According to yet another embodiment of the invention, there is provided an electrical connector comprising: a shield case; the shield case being a sheet metal; a first end of the sheet metal being bent to form a first portion of a bottom wall; at least a first interlocking element disposed on an end of the first portion; a second end of the sheet metal being bent to form a second portion of the bottom wall; at least a second interlocking element disposed on an end of the second portion; the first and second portions being bent to interengage whereby the first and second interlocking elements interlock to prevent the bottom wall from opening due to spring back; a plug shield case; the plug shield case being a sheet metal; a first end of the sheet metal being bent to form a first portion of a bottom wall; at least a first interlocking element disposed on an end of the first portion; a second end of the sheet metal being bent to form a second portion of the bottom wall; at least a second interlocking element disposed on an end of the second portion; the first and second portions being bent to interengage whereby the first and second interlocking elements interlock to prevent the bottom wall from opening due to spring back; and the plug shield case being removably fittable within the shield case.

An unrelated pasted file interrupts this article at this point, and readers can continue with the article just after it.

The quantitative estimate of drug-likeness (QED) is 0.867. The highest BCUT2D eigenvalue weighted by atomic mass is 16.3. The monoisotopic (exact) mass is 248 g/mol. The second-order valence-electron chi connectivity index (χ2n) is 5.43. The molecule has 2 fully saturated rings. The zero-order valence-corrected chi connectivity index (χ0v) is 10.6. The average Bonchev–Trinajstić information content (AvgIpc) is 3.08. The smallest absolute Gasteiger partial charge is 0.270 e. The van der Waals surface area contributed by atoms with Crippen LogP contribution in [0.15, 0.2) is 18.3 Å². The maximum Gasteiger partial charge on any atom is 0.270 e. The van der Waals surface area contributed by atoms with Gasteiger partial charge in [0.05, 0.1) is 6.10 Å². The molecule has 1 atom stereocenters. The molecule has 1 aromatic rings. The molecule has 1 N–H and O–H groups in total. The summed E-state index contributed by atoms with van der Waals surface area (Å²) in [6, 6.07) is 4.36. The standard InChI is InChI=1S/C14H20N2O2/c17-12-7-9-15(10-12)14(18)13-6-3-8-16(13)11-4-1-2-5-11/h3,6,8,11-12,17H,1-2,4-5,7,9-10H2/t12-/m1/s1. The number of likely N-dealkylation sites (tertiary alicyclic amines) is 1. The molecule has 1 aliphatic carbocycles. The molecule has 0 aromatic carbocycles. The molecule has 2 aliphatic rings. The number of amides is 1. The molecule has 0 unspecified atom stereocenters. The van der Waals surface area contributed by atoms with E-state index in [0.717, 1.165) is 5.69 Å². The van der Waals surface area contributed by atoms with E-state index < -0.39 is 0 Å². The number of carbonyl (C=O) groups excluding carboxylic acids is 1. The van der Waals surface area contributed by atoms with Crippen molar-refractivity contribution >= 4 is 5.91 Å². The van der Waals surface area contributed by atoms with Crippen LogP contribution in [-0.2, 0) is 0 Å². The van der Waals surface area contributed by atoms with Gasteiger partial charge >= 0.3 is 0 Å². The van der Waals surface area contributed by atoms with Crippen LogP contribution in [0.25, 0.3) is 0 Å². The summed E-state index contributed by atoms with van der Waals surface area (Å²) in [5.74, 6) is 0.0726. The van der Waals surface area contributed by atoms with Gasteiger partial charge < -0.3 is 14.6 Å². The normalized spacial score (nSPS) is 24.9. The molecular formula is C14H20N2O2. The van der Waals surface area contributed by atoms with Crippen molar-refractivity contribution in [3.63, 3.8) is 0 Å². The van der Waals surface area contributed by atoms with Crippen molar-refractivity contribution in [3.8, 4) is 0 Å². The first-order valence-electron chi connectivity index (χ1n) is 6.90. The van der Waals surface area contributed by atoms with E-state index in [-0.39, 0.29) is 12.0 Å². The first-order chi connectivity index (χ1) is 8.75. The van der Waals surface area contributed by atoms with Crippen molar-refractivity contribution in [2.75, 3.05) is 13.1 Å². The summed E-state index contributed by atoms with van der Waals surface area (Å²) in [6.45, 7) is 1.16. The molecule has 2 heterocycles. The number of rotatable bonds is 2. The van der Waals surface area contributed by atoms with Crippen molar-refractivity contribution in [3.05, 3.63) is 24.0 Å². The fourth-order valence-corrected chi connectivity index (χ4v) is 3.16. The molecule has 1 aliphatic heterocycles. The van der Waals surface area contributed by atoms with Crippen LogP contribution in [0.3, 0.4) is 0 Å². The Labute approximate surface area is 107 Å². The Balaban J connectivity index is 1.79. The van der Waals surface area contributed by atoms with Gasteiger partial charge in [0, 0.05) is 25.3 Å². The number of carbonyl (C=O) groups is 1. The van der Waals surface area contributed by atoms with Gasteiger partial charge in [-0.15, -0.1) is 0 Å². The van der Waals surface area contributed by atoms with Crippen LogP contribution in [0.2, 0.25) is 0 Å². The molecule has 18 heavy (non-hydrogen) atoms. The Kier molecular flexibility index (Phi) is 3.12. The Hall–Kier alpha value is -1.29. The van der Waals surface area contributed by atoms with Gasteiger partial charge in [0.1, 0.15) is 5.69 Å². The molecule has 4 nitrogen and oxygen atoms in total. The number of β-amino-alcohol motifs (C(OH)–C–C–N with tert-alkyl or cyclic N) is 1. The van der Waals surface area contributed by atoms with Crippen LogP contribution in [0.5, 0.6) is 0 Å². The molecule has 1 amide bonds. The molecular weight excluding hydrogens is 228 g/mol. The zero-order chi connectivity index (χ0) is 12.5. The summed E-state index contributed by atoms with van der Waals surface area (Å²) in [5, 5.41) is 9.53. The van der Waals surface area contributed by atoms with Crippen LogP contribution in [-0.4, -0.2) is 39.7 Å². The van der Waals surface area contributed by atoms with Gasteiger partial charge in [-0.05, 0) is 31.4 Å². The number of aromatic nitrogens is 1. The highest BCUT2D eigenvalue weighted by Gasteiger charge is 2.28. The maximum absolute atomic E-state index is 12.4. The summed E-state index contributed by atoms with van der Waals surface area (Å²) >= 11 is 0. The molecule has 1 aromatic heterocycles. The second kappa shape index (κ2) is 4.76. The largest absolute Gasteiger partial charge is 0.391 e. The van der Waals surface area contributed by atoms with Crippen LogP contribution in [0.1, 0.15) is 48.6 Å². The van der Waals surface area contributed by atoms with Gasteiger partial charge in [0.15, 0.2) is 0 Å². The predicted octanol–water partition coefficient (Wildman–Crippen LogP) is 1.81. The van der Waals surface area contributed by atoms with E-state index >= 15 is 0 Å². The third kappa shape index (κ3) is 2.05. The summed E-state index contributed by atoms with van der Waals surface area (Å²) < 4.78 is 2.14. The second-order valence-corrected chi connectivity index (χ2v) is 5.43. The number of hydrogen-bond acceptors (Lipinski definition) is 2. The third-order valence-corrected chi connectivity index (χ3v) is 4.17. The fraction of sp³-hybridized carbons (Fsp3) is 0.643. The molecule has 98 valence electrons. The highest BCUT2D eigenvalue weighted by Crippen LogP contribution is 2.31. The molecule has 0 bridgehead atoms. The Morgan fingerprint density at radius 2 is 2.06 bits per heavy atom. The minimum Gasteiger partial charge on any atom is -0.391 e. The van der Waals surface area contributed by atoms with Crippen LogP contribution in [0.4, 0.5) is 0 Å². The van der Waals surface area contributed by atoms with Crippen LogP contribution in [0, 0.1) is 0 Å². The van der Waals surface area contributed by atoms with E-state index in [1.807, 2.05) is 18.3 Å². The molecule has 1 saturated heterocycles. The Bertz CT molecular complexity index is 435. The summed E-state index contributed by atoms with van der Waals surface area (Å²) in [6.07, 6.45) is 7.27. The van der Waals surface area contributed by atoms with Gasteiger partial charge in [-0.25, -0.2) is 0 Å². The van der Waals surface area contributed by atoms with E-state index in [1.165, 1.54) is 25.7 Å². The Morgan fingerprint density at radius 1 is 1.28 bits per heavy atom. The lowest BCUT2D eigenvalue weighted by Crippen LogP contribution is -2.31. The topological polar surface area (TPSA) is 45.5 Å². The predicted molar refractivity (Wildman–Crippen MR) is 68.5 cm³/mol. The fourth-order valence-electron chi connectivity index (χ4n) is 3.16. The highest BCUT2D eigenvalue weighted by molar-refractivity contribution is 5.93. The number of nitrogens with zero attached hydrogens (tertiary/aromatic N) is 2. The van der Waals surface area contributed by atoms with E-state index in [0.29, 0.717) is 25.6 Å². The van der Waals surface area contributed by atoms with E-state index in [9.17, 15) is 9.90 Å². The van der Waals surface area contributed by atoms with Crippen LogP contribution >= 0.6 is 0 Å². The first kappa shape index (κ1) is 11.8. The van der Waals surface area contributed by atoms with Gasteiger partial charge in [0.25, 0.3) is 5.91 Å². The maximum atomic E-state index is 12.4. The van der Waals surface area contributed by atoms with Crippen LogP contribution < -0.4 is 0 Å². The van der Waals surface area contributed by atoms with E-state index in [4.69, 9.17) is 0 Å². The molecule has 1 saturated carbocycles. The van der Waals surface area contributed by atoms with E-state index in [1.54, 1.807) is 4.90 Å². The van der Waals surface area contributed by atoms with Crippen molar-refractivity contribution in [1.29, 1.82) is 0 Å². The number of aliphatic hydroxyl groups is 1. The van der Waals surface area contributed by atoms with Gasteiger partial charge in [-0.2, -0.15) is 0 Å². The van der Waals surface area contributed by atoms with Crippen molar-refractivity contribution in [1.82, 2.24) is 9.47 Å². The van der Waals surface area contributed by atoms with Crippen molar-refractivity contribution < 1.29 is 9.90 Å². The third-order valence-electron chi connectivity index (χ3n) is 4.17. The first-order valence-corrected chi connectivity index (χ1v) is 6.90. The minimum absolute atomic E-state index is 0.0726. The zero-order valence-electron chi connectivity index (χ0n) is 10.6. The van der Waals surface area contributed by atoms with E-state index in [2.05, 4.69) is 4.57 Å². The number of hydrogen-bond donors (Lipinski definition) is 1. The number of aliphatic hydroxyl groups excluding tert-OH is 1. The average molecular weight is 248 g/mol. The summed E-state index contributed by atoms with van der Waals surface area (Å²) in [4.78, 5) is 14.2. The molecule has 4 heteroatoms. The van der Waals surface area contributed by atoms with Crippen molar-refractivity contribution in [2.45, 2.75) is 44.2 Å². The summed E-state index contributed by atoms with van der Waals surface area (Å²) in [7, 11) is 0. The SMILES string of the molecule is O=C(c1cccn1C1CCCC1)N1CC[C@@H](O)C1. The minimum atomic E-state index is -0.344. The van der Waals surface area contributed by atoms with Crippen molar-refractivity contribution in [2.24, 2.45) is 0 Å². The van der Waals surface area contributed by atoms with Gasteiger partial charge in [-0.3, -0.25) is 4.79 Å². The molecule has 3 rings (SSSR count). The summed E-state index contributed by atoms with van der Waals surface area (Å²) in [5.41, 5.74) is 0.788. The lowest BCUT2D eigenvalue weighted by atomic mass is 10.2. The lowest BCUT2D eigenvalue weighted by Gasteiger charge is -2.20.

The above, and other objects, features and advantages of the present invention will become apparent from the following description read in conjunction with the accompanying drawings, in which like reference numerals designate the same elements.

BRIEF DESCRIPTION OF THE DRAWINGS

FIG. 1 is an exploded perspective drawing of an electrical connector according to the present invention with a section cut away.

FIG. 2 is a longitudinal cross-section drawing of the miniature connector.